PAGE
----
One such instance were the “milk wars” that plagued Chicago in the 1890s, when thousands of babies died from drinking bad milk. Due to the product’s long commute from dairy farmers to customers in large cities, combined with unhygienic practices like leaving vats uncovered for sampling and reusing glass bottles without cleaning them, infants routinely died from severe diarrhea, tuberculosis, typhoid fever and other diseases.
Despite the objections of dairies and merchants, various reforms were made over a 30-year period to improve the milk supply. One reform was the establishment of an independently appointed Board of Health, which was willing to make the kind of demands on the powerful dairy industry that Chicago’s elected leaders weren’t.
The Chicago model was emulated across the nation, including Ohio, where state law permits the boards to govern local health districts. Like most other major cities, Cincinnati’s charter calls for an independently appointed board.
Now there’s an effort among some Cincinnati City Council members that could change the traditional structure in which an independently appointed board oversees the city’s Health Department.
Councilman Jeff Berding is leading a push to abolish the local Board of Health and place the Health Department under the control of the city manager, who reports directly to City Council like all other municipal departments. The change is needed, Berding says, because the department hasn’t made enough progress in removing lead paint from Cincinnati’s aging stock of houses and apartments.
Paint containing lead was outlawed in 1978 because studies showed it poses a risk to children when ingested or inhaled. Lead poisoning can stunt growth and possibly trigger diseases as well as cause developmental delays.
But many older buildings still contain paint with lead underneath fresher coats of lead-free paint, especially in low-income areas
In 2006, City Council ordered the Health Department to clean up 302 lead-contaminated properties or prosecute their owners after an award-winning series of articles detailing the problem appeared in The Cincinnati Enquirer. Since that time, 163 of those cases have been handled and closed, according to department records.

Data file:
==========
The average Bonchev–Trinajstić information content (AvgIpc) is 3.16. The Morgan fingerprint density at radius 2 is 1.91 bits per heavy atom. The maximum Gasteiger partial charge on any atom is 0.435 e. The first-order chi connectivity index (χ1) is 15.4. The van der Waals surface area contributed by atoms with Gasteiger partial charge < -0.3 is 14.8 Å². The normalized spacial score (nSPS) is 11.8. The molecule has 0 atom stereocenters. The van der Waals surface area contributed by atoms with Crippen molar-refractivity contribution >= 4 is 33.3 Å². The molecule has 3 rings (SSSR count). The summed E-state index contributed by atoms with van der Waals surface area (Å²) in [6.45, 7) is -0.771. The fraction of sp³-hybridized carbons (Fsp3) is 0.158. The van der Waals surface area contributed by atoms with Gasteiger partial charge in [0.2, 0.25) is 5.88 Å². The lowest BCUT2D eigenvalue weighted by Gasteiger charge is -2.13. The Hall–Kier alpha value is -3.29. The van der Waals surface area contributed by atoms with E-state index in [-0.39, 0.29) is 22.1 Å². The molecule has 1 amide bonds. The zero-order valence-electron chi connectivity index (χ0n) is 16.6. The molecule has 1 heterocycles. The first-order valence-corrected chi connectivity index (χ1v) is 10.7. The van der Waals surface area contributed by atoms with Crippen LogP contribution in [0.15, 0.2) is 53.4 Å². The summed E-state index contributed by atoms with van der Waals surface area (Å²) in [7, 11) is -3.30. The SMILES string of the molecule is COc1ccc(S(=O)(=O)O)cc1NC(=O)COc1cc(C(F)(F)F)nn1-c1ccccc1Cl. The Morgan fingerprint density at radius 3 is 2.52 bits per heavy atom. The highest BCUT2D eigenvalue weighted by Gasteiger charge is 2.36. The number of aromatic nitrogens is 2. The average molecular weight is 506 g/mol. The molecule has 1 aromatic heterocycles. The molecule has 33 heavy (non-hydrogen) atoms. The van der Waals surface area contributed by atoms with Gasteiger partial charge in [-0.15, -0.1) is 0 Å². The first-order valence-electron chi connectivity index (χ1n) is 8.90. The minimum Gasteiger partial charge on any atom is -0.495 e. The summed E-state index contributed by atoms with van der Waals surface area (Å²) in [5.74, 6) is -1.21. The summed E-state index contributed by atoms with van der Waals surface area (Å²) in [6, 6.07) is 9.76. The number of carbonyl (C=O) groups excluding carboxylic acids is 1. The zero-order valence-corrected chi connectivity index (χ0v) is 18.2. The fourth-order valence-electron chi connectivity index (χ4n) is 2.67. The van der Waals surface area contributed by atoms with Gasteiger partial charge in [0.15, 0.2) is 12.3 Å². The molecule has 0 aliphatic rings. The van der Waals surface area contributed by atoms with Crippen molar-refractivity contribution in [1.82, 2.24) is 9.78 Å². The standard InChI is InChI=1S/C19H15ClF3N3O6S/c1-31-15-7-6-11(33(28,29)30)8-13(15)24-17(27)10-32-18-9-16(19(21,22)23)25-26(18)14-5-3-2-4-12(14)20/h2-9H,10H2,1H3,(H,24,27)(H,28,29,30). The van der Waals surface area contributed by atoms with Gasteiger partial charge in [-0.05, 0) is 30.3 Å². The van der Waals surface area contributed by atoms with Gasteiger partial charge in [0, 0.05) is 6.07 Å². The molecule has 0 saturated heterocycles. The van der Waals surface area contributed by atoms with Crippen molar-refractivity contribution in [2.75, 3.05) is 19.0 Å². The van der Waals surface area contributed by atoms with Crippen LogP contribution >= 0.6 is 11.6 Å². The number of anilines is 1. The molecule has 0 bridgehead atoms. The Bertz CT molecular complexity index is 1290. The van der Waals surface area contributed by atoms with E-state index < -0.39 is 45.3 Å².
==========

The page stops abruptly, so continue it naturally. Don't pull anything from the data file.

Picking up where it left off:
That’s not good enough for Berding.
“The Health Department does not report to the city manager, but rather to a part-time volunteer board that meets once a month,” Berding wrote in a guest column for The Enquirer. “Health services are too important to leave to the discretion of a volunteer board that suffers from infrequent meetings and lack of information.”
Berding added, “Putting the Health Department under the city manager, due to the seriousness of the services it provides, would not interject politics but would add a level of accountability missing from an all-volunteer board.”
Board members sharply disagree, noting that City Council has cut the Health Department’s budget and given it limited resources to deal with the widespread problem. Also, council’s request to prosecute unlawful property owners hasn’t been matched by the courts, which have been unwilling to impose jail time on violators.
“Freedom from political influence is essential for developing effective public health policy,” says Dr. Stephen Wilson, the Board of Health’s chairman. “An independent board providing oversight of the Health Department is a critical for protecting the public’s health.
“Councilman Berding contends that eliminating the (board) would provide more accountability. I strongly disagree with this assertion. In fact, the opposite is true. Currently, the Health Department is accountable to the city for its budget and to the (board) for its policies. The (board) is composed of a broad range of volunteers with training in health issues. Collaboration between these two boards could maximize the effectiveness of the Health Department and improve the overall health of our community.”
Board members believe City Council is looking for a scapegoat rather than doing more to solve pressing health problems.
The board points to statistics that show progress has been made since it hired Noble Maseru as health commissioner in 2006. For example, when Maseru was hired there were 302 open cases of lead paint contamination, some dating to 1994, and only two had been prosecuted. Currently, only 139 cases remain open and, of the initial 302, 56 have been sent for prosecution. That’s down from more than 2,000 cases open in 2001.
Meanwhile, the city’s portion of funding for the Health Department has dropped from $22.5 million in 2006 to $19.1 million this year.
The nine-member Board of Health is appointed by City Council based on recommendations from the mayor. The board oversees a department with a $42 million budget and 600 employees; it operates six medical clinics, two dental clinics and several programs.
It would take at least six votes on City Council to abolish the board, and Berding is working privately to shore up support. One person who’s unconvinced so far is Vice Mayor David Crowley.
“The idea whether or not to study it, compare it to other cities and look at what we’ve done right and wrong is worthwhile,” Crowley says. “I’m open to considering it, but I’m not sure (Berding is) doing it in the correct way. He’s using awfully heavy-handed tactics.” �